Tathwell long barrow, 350m NNW of the junction of Horncastle Road and New Lane


Heritage Category: Scheduled Monument

List Entry Number: 1013892

Date first listed: 20-Dec-1934

Date of most recent amendment: 12-Jan-1996


Ordnance survey map of Tathwell long barrow, 350m NNW of the junction of Horncastle Road and New Lane
© Crown Copyright and database right 2018. All rights reserved. Ordnance Survey Licence number 100024900.
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The building or site itself may lie within the boundary of more than one authority.

County: Lincolnshire

District: East Lindsey (District Authority)

Parish: Tathwell

National Grid Reference: TF 29458 82260


Legacy Record - This information may be included in the List Entry Details.

Reasons for Designation

Long barrows were constructed as earthen or drystone mounds, generally with flanking ditches. They acted as funerary monuments during the Early and Middle Neolithic periods (3400-2400 BC), representing the burial places of Britain's early farming communities, and as such are amongst the oldest field monuments surviving in the present landscape. Where investigated, long barrows appear to have been used for communal burial, often with only parts of the human remains having been selected for interment. Certain sites provide evidence for several phases of funerary activities preceding the construction of the barrow mound, including ditched enclosures containing structures related to various rituals of burial. It is probable, therefore, that long barrows acted as important spiritual sites for their local communities over considerable periods of time. The long barrows of the Lincolnshire Wolds and their adjacent regions have been identified as a distinct regional grouping of monuments in which the flanking ditches are continued around the ends of the barrow mound, either continuously or broken by a single causeway towards one end. More than 60 examples of this type of monument are known; a small number of these survive as earthworks, but the great majority of sites are known as cropmarks and soilmarks recorded on aerial photographs where no mound is evident at the surface. Not all Lincolnshire long barrows include mounds. Current limited understanding of the processes of Neolithic mortuary ritual in Lincolnshire is that the large barrow mound represents the final phase of construction which was not reached by all mortuary monuments. Many of the sites where only the ditched enclosure is known have been interpreted as representing monuments which had fully evolved mounds, but in which the mound itself has been degraded or removed by subsequent agricultural activity. In a minority of cases, however, the ditched enclosure will represent a monument which never developed a burial mound. As a distinctive regional grouping of one of the few types of Neolithic monuments known, these sites are of great value. They were all in use over a great period of time and are thus highly representive of changing cultures of the peoples who built and maintained them. All forms of long barrow on the Lincolnshire Wolds and its adjacent regions are therefore considered to be of national importance and all examples with significant surviving remains are considered worthy of protection.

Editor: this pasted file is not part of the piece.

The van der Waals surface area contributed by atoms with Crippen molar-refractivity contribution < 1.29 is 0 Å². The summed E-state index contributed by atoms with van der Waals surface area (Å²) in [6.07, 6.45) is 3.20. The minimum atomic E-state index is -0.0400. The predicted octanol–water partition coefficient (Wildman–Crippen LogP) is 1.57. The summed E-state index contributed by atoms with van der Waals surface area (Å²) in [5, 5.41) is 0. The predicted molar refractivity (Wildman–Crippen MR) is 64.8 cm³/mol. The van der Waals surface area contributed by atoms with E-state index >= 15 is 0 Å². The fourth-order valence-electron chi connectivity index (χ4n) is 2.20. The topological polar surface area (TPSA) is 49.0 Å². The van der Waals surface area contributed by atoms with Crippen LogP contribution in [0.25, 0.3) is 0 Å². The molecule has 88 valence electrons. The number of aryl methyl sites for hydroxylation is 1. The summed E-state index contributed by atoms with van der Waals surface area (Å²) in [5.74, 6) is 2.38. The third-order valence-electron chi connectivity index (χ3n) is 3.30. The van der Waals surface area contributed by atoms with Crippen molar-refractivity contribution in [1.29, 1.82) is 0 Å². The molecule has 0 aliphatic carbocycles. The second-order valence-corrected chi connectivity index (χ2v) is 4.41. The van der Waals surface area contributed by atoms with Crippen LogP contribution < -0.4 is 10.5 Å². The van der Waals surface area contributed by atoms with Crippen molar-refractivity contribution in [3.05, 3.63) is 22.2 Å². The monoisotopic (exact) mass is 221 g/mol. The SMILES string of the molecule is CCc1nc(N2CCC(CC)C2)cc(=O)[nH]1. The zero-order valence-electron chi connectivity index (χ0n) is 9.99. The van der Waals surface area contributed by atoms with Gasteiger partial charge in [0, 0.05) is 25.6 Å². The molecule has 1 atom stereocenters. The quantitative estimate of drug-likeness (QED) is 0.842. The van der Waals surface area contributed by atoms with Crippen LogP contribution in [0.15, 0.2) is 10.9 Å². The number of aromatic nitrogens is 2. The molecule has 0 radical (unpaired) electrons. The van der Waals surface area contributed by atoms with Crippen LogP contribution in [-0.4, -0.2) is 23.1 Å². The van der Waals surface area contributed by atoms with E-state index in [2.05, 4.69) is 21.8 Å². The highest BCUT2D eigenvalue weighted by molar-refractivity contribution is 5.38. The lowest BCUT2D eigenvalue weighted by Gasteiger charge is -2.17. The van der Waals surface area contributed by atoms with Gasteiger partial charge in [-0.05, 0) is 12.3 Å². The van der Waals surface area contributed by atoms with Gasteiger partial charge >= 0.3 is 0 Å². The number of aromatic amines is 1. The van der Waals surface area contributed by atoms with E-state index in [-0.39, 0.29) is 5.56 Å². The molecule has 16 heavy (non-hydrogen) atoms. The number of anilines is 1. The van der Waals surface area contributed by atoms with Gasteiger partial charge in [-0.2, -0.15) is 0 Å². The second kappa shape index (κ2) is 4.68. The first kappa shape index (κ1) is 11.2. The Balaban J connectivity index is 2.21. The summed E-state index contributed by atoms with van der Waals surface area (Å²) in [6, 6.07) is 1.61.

Tathwell long barrow is a substantial and prominent earthwork which is clearly visible from the Louth-Horncastle road (A153). It is largely unaffected by ploughing and, since it is not thought to have been the subject of any archaeological investigation, rare and valuable archaeological deposits will be preserved beneath the mound and within the fills of the buried ditch illustrating the nature of funerary practices in the Neolithic period. These features will also retain environmental evidence relating to the nature of the landscape in which the monument was set.


Legacy Record - This information may be included in the List Entry Details.


The monument includes the earthwork and buried remains of a Neolithic long barrow located 130m above sea level c.350m north of the A153 Louth-Horncastle road, close to its junction with New Lane leading into the village of Tathwell. It is situated beneath a low ridge overlooking a tributary of the River Lud. The barrow is clearly visible from the road, lying within a patch of scrubland surrounded by arable cultivation. The mound measures approximately 32m by 12m, standing to a height of c.1.7m and is aligned south east-north west. The surrounding ditch from which material for the construction of the mound was quarried is not evident but is expected to survive buried beneath the present ground surface. No archaeological investigation is known to have taken place and the monument is thought to be substantially undisturbed.

MAP EXTRACT The site of the monument is shown on the attached map extract. It includes a 12 metre boundary around the archaeological features, considered to be essential for the monument's support and preservation.


The contents of this record have been generated from a legacy data system.

Legacy System number: 27876

Legacy System: RSM

End of official listing